Travels with Mozart, Variations on a Theme from the Magic Flute

Travels with Mozart, Variations on a Theme from the Magic Flute

Versions:

  • Chamber Orchestra (2005)
  • Wind Ensemble (14 players) (2016)

Works

Technical Information

Duration – 15:36

Theme “Bei Männern, welche Liebe fühlen”

Variation I, London- Symphony no.1

Variation II, Munich- Minuet

Variation III, Mannheim- The Mannheim Orchestra

Variation IV, Rome- Allegri’s Miserere

Variation V, Prague- Furiant

Variation VI, Vienna- TheTurkish Influence

Variation VII, Paris- Gavotte

Finale, Naples- Tarantella

Instrumentation

Chamber Orchestra

2(2=picc).2(2=ehn).2.2./2.2.0.0./timp.1perc./strings

(alternate part combining timpani and percussion for 1 player)

The Tarantella (Finale) can be performed as a separate concert piece (4:00)

Wind Ensemble (14 Players)

2(2=picc).2(2=Eh).2.2./2.1.0.0./timp(+perc).1perc./0.0.0.0.1.

(alternate part combining timpani and percussion for 1 player)

The Tarantella (Finale) can be performed as a separate concert piece (4:00)

 

Program Notes

Travels with Mozart:  Variations on a Theme from “The Magic Flute” seeks to explore the ways in which exposure to a variety of cultures can positively affect an artist and his music.  Wolfgang Amadeus Mozart is an excellent example of a composer who came in to contact with diverse cultural influences in the second half of the eighteenth century.  Leopold Mozart knew that raising his prodigiously gifted son in provincial Salzburg would limit his musical development (and future employment).  Leopold introduced his son Wolfgang to a lifestyle of travel which would see Wolfgang tour nine countries and visit over two hundred European cities.  Wolfgang spent one third of his lifetime traveling, experiencing a great variety of cultures, music and musicians.   Mozart was also eager to learn about and be influenced by cultures outside of Europe.  The Turkish influence on Mozart’s music is well known through such compositions as the opera The Abduction from the Seraglio, the Piano Sonata in A Major, K330, (with the famous Rondo alla Turca) and the Violin Concerto #5.  Beda Hubner, librarian at St. Peter’s in Salzburg wrote in his diary on November 29, 1765:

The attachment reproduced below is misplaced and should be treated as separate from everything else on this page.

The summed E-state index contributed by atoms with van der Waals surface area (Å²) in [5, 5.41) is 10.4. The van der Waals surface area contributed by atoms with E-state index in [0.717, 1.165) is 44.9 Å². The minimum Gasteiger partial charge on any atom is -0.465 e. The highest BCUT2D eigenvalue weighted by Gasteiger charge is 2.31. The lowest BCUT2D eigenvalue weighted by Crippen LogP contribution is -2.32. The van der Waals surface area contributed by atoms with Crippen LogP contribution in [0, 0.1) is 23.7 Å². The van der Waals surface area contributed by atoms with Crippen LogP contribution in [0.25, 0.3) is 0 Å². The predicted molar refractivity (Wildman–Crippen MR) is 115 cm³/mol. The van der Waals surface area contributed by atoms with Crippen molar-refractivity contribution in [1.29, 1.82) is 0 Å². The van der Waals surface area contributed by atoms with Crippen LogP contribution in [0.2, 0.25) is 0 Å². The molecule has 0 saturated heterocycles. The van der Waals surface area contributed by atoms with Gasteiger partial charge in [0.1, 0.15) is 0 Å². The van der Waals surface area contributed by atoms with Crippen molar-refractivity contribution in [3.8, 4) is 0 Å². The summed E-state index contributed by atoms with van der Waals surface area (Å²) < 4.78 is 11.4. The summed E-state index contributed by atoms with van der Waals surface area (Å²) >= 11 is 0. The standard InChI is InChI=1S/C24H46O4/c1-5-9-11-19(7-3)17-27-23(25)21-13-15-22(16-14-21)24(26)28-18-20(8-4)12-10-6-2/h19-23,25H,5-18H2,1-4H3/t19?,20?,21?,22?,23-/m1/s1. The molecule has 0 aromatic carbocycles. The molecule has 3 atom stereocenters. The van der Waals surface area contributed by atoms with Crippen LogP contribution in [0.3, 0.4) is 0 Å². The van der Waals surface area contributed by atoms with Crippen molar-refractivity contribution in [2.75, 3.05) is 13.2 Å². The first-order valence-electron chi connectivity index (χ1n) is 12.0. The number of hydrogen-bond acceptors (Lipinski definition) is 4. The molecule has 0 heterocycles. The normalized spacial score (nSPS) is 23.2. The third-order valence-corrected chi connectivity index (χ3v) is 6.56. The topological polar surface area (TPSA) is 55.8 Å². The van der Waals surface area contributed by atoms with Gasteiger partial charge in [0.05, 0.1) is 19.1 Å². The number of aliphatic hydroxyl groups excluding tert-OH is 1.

There is a strong rumour that the Mozart family will again not long remain here, but will soon visit the whole of Scandinavia and the whole of Russia, and perhaps even travel to China, which would be a far greater journey and bigger undertaking still….

Obviously, the Mozart family did not have this experience, but it is interesting to consider that they apparently thought about making these trips.

Like Mozart, Royer has been profoundly influenced by exposure to a diversity of cultures, music and musicians through travel, recordings and living in multicultural cities such as Toronto and Los Angeles.   In Travels with Mozart:  Variations on a Theme from “The Magic Flute”, Royer references and pays tribute to a variety of cultural influences from North and South America to Europe, the Middle East and Asia.

Each variation is titled after a city in which Mozart spent a fair amount of time and is based on a musical element or idea that was present in that city during Mozart’s time.

Variation No. 1 – London: Mozart’s Symphony No. 1

Mozart wrote his first symphony in London at age 8 or 9 influenced by J.C. Bach and C.F. Abel.

Variation No. 2 – Munich: Minuet

Mozart wrote numerous minuets during his life and composed some excellent examples of this genre in Munich.

Variation No. 3 – Mannheim: The Mannheim Orchestra

The Mannheim orchestra was famous for its technical expertise including dramatic dynamic changes and the crescendo.  The orchestra was also one of the first groups to include clarinets and overall, greatly influenced Mozart.

Variation No. 4 – Rome: Allegri’s Miserere

Allegri’s Miserere was only allowed to be performed in the Sistine Chapel.  Mozart heard this music and remarkably, was able to write down the music from memory.

Variation No. 5 – Prague: Furiant